IEM Paralleling Switchgear and Control Systems are designed and manufactured to deliver full control of custom-configured power generation systems. They integrate all facets of metering, protection, communication and controls to deliver peak performance, system reliability and operating economy.
IEM’s experience with generators and voltage regulators from all major North American manufacturers, governor systems for prime movers, and proprietary engine controllers results in efficient and innovative parallel switchgear designs for redundant power applications.
Types of Configured Power Systems
- Prime Power – where generators are the only source or main source of power as in island-mode, marine, remote site or military type applications.
- Standby – where the generators serve as back-up to the main (utility) source, commonly installed in hospitals, airport, data centers, waste-water/water treatment facilities, including most life-safety institutional applications.
- Distributed Generation Systems – where generators are applied to supplement the main source (as in peak shave applications) and may also act as the standby system as well.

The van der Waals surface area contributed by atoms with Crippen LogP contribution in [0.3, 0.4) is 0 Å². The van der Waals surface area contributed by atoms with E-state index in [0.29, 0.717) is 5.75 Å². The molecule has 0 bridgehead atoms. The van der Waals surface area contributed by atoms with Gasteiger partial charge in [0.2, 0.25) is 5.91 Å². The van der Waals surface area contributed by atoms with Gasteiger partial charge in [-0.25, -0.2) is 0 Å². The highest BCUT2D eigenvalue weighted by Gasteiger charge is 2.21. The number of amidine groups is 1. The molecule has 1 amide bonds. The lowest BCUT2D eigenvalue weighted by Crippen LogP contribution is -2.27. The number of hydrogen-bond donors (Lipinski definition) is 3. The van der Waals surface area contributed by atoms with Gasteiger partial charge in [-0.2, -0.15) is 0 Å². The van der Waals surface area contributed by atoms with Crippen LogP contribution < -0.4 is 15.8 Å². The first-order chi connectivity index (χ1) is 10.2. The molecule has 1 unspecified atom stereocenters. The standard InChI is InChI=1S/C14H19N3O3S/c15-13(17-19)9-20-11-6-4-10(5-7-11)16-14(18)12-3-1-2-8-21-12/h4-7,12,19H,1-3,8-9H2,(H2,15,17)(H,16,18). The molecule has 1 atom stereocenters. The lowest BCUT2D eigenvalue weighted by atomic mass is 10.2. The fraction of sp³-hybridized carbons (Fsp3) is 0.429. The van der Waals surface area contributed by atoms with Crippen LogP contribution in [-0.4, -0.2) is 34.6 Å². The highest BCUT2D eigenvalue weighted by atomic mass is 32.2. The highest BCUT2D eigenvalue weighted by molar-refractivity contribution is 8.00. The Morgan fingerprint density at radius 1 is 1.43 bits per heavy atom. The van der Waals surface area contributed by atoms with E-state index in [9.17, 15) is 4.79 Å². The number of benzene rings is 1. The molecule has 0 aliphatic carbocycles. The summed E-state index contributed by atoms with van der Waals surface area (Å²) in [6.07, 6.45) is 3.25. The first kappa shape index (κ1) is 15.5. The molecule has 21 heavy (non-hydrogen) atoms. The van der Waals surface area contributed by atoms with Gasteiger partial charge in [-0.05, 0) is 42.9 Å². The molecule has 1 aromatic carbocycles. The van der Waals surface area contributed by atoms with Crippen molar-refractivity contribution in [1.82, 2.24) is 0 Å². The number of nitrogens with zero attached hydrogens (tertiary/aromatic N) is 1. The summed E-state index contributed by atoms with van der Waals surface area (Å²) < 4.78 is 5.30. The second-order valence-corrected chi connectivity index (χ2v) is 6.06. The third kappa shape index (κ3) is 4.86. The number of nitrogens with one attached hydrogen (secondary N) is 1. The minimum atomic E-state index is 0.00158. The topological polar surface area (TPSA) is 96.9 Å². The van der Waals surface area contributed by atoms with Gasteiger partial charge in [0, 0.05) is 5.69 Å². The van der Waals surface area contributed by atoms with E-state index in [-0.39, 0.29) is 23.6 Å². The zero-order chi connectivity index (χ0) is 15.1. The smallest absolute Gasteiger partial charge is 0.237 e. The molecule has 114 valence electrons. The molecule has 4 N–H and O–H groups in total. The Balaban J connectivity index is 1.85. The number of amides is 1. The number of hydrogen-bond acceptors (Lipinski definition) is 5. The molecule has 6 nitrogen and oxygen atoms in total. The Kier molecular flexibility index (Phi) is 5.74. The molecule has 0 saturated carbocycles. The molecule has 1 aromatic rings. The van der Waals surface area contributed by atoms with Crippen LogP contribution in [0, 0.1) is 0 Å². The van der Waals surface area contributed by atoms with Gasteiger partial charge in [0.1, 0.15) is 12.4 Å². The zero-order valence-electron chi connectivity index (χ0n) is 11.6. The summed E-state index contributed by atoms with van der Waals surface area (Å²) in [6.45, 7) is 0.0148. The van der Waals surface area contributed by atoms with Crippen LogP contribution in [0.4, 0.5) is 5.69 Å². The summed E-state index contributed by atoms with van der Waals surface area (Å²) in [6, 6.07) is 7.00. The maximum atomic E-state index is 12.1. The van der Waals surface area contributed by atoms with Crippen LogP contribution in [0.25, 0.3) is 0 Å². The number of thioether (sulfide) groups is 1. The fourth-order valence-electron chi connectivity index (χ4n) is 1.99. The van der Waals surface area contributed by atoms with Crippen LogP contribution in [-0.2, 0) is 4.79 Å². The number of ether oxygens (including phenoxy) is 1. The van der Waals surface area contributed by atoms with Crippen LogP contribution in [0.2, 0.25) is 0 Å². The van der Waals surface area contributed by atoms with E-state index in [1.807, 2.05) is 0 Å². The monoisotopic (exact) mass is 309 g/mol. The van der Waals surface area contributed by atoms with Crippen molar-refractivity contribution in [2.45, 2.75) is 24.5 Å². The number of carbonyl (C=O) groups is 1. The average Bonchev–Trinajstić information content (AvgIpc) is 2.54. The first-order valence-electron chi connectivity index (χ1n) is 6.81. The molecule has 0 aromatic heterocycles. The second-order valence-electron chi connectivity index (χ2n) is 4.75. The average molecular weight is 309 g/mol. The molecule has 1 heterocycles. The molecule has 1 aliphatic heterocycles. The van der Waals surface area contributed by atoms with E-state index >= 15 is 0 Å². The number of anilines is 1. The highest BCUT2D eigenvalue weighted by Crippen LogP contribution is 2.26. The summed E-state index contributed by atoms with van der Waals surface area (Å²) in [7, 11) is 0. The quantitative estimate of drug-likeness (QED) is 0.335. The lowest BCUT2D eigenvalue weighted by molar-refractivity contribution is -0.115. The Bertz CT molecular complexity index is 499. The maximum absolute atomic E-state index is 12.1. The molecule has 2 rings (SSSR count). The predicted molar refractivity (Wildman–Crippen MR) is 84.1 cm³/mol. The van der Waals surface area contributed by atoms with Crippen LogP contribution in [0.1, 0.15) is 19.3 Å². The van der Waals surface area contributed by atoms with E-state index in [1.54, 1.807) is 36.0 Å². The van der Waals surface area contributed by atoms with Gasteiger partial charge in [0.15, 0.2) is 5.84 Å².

Intrinsic System Features
- Load priority control where loads are applied from a pre-determined sequence, highest to lowest priority, based on system capacity and characteristics.
- Generator operational control where only the pre-determined number of generators are asked to start and carry load, either in a scramble or preset start-sequence.
- Operator interface touch-screen terminals (OIT)/Human Machine Interface (HMI) where system controls and interrogation can be accomplished at the switchgear or from a remote network/PC/PLC.
- Remote communications in the most common industry protocols like modbus/canbus and being fully conversant with industry leading Ethernet/interface modules, comm-ports and RS 485 type connections.
- Utility paralleling system designs in passive closed transition (waiting for the sources to become synchronized in voltage, frequency and phase angle), active closed transition (where synchronization is dynamically controlled), soft load or continuous base loading systems.